Championing Best Practices in Maternal Health

Dr. Anna Burgansky

Dr. Anna Burgansky

An advanced level of obstetrics and gynecology care is available to women living in Westchester and surrounding communities at NewYork-Presbyterian Lawrence Hospital, where Anna Burgansky, MD, Director of Obstetrics and Gynecology, is leading patient safety and quality care initiatives. The hospital has recently become the seventh campus of NewYork-Presbyterian.

“When I came on board in 2015, my vision was to make Lawrence Hospital into a star in clinical practice, quality, and patient safety and to be able to offer local community access to care that is equivalent to an academic medical center,” says Dr. Burgansky. “As a first step to achieve this, we’ve added maternal-fetal medicine specialists and a new group of general obstetricians and gynecologists from NewYork-Presbyterian/Columbia University Irving Medical Center to complement existing medical staff. The hospital now has a growing obstetrical hospitalist program to ensure consistent availability of an obstetric provider who is able to respond to clinical emergencies on site 24 hours a day. We’ve also brought together a multidisciplinary team, including obstetricians, maternal-fetal medicine specialists, anesthesiologists, neonatologists, and nursing staff and undertaken a complete update of current clinical guidelines and common practices in our department.

Throughout her career, Dr. Burgansky has helped to develop guidelines for perinatal care and obstetric complications and protocols for the management of obesity in pregnancy, along with serving on patient safety committees and participating in hospital-wide safety initiatives. A longtime champion of best practices in maternal patient safety and quality care, she also has played an active role in the American Congress of Obstetricians and Gynecologists (ACOG) District II Safe Motherhood Initiative (SMI).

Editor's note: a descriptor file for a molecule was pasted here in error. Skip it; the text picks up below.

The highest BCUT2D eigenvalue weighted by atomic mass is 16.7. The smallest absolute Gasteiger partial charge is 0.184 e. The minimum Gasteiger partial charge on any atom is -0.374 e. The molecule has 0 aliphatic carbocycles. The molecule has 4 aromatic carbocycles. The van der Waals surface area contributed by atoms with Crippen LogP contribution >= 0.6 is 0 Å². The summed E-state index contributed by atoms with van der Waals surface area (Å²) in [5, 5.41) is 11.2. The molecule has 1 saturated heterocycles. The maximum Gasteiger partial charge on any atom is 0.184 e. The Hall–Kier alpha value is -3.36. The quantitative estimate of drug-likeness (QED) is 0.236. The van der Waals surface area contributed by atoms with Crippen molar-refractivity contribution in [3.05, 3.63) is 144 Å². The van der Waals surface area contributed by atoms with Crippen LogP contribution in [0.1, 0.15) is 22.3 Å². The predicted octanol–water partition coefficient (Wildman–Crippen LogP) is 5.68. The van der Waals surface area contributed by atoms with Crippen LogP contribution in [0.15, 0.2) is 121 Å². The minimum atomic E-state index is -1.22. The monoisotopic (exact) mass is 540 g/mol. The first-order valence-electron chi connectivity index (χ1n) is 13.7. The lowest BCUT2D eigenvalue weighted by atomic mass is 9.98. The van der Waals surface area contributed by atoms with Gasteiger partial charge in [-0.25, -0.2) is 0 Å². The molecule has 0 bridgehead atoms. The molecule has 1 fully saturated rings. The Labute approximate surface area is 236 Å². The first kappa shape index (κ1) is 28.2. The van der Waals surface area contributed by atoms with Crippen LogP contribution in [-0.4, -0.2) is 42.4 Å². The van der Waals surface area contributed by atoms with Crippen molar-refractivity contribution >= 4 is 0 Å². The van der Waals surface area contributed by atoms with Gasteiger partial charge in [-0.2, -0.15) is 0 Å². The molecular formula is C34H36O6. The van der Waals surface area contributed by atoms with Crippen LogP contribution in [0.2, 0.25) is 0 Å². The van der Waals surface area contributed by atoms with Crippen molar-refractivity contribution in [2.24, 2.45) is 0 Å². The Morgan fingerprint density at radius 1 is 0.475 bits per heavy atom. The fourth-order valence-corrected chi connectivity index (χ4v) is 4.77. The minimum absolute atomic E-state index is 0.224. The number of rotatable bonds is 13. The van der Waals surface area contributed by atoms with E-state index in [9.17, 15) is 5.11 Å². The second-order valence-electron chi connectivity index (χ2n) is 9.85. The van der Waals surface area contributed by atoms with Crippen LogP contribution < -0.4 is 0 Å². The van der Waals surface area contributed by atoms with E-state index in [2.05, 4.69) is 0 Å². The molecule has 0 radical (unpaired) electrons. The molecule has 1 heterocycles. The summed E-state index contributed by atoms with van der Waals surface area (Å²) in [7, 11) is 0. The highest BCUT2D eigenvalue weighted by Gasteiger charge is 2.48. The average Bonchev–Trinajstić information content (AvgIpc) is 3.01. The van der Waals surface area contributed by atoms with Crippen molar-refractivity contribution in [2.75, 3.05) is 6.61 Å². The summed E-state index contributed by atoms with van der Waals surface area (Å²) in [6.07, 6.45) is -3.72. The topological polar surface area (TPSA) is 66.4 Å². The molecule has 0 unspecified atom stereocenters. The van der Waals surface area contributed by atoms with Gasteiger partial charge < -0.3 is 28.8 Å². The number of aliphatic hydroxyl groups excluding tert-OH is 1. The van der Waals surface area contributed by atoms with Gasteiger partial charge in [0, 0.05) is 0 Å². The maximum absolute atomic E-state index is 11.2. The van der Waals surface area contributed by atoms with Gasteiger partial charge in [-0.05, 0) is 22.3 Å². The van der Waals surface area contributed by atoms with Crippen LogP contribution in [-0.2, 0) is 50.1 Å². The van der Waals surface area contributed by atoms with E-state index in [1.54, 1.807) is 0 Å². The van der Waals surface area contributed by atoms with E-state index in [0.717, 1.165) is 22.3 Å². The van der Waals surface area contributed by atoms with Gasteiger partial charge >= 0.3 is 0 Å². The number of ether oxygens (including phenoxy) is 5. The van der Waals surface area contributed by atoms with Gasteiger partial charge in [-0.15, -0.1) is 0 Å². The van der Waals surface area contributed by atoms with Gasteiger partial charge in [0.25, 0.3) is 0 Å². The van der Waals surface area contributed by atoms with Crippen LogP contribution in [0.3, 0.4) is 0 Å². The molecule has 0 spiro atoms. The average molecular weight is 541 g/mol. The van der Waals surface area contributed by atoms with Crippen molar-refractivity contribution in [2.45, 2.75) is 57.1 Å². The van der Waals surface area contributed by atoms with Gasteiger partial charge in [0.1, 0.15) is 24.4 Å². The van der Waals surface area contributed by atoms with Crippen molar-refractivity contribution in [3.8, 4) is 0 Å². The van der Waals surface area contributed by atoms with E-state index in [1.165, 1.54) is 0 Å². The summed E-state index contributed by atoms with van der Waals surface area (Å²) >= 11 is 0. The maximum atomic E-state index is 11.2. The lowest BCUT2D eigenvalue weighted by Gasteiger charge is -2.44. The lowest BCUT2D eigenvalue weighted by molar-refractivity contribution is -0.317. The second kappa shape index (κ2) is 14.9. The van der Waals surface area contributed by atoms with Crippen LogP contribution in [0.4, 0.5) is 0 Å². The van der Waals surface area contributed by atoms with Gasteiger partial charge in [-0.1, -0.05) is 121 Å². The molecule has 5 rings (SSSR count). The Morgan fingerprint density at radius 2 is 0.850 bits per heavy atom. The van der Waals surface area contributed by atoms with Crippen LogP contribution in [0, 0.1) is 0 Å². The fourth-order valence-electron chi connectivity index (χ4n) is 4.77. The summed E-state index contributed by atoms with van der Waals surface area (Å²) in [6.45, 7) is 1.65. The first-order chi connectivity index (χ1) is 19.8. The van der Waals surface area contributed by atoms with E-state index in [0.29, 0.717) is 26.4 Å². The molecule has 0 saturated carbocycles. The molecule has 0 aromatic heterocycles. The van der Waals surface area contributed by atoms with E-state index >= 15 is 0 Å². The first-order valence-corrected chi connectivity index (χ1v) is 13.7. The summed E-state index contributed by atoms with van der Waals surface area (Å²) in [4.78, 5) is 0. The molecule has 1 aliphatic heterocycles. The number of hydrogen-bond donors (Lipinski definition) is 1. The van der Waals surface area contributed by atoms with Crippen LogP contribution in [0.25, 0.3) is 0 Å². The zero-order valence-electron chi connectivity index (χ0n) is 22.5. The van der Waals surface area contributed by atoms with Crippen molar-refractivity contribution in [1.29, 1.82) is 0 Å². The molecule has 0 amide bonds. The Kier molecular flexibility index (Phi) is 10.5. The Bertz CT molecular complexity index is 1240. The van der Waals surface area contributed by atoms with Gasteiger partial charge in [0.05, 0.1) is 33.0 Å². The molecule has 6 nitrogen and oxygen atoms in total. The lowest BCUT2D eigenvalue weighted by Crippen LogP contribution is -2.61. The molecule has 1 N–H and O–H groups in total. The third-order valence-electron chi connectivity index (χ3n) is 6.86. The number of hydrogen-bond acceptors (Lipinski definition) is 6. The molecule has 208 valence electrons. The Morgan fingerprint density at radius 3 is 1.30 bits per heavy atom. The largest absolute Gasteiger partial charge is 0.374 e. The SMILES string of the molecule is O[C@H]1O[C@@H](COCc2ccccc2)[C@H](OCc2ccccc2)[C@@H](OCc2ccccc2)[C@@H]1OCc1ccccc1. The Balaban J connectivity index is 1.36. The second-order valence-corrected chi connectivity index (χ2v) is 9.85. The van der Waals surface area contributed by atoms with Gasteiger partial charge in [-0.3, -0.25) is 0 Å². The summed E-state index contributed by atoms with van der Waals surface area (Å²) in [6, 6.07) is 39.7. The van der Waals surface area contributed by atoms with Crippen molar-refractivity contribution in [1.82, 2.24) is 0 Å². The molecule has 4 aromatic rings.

SMI is an innovative program that aims to decrease the incidence of preventable obstetrical complications and maternal deaths in hospitals across New York State through the implementation of bundles — standardized clinical protocols that address the three leading causes of maternal death: severe hypertension, obstetric hemorrhage, and venous thromboembolism.

“We believe the SMI guidelines have been effective in addressing the maternal mortality rate in New York State,” says Dr. Burgansky. “When the SMI began in 2013, New York’s ranking was 48 out of 50 states in maternal mortality. Since then the rate has dropped and New York is now ranked at 30, with a call for action by women’s reproductive health advocates to further reduce the state’s maternal mortality rate, particularly among black women.”

Dr. Burgansky’s first priority at NewYork-Presbyterian Lawrence Hospital was to implement new and updated quality and safety guidelines. “We became a participating hospital in the SMI and began adopting the three bundles,” says Dr. Burgansky. “An important part of the implementation process was hands-on simulation training and education of nursing and physician staff aimed to improve our team’s preparedness and responses to common obstetrical emergencies. We review our progress on a monthly basis and perform audits to assess adherence to the guidelines in clinical practice. Every member of our multidisciplinary team continues to be involved in refining our safety protocols and clinical practices. This process brings the team together as each member shares his or her own experience and expertise to achieve consensus on how we can provide the best care to our patients.”

Obesity and Pregnancy  The obstetrics team has also established interventions to manage the risks associated with obesity during pregnancy, which has deleterious consequences for mother and child. “We are seeing rising rates of obesity in our patients,” says Dr. Burgansky. “One of our newer projects is counseling our patients and educating our providers about obesity as a major risk factor for complications in pregnancy. We have also adopted practice guidelines for these patients, including diabetes screenings early in pregnancy, comprehensive testing of the fetus, evaluations by anesthesiologists for additional input regarding care during labor and delivery, and the administration of prophylaxis against thrombosis.”